Viterra defends ABB merger, cites gains for farmers

(Resource News International) — Grain handler Viterra’s proposed merger with ABB Grain has “compelling benefits” for producers in Australia and Canada, a Viterra spokesperson said last week in response to charges from an Australian farm group that the bid is not in producers’ best interests.

The South Australian Farmers Federation (SAFF) on May 22 voiced its opposition to the merger of the Canadian and Australian agri-businesses on the basis that Viterra’s bid was neither high enough nor in the best interests of growers.

Viterra offered ABB Grain between A$9 and A$9.50 per share in a non-binding bid that includes cash, stock and dividends.

The influential Australian farm group may hold sway over the 46 per cent of ABB Grain shareholders who are or were producers. In order to move ahead, Viterra’s bid requires approval from 75 per cent of ABB shareholders. The shareholders would also need to overturn a 15 per cent shareholder cap clause in its constitution.

In the interest of competition and efficiency, SAFF grains council chairman urged ABB Grain shareholders not to allow the removal of the current 15 per cent cap on voting shares unless “fundamental changes” take place.

SAFF called for the sale of the port at Port Adelaide Outer Harbour, the availability of information concerning stocks, sales, shipping and warehousing, an independent operation of the shipping stem and monitoring of port pricing.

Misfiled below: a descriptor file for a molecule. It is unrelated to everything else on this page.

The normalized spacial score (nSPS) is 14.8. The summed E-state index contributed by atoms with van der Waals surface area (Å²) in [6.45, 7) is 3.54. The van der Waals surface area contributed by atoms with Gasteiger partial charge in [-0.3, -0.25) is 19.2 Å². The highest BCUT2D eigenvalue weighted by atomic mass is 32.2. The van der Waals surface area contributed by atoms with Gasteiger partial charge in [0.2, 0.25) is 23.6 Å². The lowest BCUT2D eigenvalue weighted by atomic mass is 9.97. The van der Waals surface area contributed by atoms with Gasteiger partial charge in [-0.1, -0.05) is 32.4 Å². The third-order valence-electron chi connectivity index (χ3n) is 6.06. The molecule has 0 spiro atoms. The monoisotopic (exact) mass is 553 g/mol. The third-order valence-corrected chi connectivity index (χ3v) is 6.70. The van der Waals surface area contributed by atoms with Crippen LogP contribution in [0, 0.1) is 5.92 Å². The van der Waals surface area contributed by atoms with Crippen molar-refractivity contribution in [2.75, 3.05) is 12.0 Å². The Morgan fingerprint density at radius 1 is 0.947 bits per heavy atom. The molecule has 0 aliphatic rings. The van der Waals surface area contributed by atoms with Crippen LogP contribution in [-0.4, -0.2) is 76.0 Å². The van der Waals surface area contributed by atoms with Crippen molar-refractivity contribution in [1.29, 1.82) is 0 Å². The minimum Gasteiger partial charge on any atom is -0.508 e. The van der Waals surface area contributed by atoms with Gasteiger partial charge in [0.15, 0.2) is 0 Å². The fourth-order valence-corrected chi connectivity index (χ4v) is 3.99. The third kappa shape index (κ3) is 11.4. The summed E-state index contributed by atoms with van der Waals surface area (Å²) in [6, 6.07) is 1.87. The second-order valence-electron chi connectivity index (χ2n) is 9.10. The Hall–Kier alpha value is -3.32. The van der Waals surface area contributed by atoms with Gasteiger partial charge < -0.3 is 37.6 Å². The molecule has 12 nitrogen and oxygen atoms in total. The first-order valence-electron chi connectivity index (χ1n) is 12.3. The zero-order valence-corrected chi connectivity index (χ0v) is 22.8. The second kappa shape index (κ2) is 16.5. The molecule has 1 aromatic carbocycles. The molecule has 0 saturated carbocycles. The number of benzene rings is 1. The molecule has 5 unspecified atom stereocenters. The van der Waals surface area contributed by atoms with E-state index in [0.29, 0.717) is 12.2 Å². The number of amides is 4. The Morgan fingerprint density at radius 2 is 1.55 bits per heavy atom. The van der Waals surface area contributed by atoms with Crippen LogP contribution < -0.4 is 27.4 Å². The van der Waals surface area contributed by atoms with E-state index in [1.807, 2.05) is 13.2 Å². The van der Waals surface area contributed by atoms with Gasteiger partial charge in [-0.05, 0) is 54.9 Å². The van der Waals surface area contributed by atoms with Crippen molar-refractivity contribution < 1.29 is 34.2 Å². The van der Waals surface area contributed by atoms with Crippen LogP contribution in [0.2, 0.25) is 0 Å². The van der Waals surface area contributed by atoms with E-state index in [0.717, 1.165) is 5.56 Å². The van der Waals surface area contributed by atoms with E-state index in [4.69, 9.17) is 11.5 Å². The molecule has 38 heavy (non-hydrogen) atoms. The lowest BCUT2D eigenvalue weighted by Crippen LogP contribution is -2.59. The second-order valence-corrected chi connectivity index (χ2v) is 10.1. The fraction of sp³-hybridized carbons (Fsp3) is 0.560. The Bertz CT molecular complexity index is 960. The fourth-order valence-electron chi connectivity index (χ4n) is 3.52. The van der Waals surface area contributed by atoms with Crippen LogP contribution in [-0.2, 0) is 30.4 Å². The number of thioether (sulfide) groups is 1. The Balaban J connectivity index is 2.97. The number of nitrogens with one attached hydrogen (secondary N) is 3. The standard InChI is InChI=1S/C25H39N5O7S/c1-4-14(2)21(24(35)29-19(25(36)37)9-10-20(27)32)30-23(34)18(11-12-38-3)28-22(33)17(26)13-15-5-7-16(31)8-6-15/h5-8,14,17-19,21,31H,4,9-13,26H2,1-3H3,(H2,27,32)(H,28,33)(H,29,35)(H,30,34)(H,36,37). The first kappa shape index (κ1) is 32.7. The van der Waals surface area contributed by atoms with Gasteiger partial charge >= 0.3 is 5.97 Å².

Asked to respond to SAFF’s comments, a spokesperson for Regina-based Viterra noted ABB’s board of directors, which includes four Australian growers, unanimously recommended that ABB shareholders vote in favour of the proposal.

“We believe our offer provides significant value to ABB shareholders including a substantial premium on their shares, the establishment of a centre of excellence for malting barley and malting research in Adelaide and an investment in grower education and training to enhance farm business management skills, marketing expertise and best practices among Australian growers,” the Viterra spokesperson said.

As for SAFF’s concerns about port practices and access, “Regulatory matters concerning port access are unrelated to this transaction. Our focus is on combining two great companies,” the Viterra spokesperson said.


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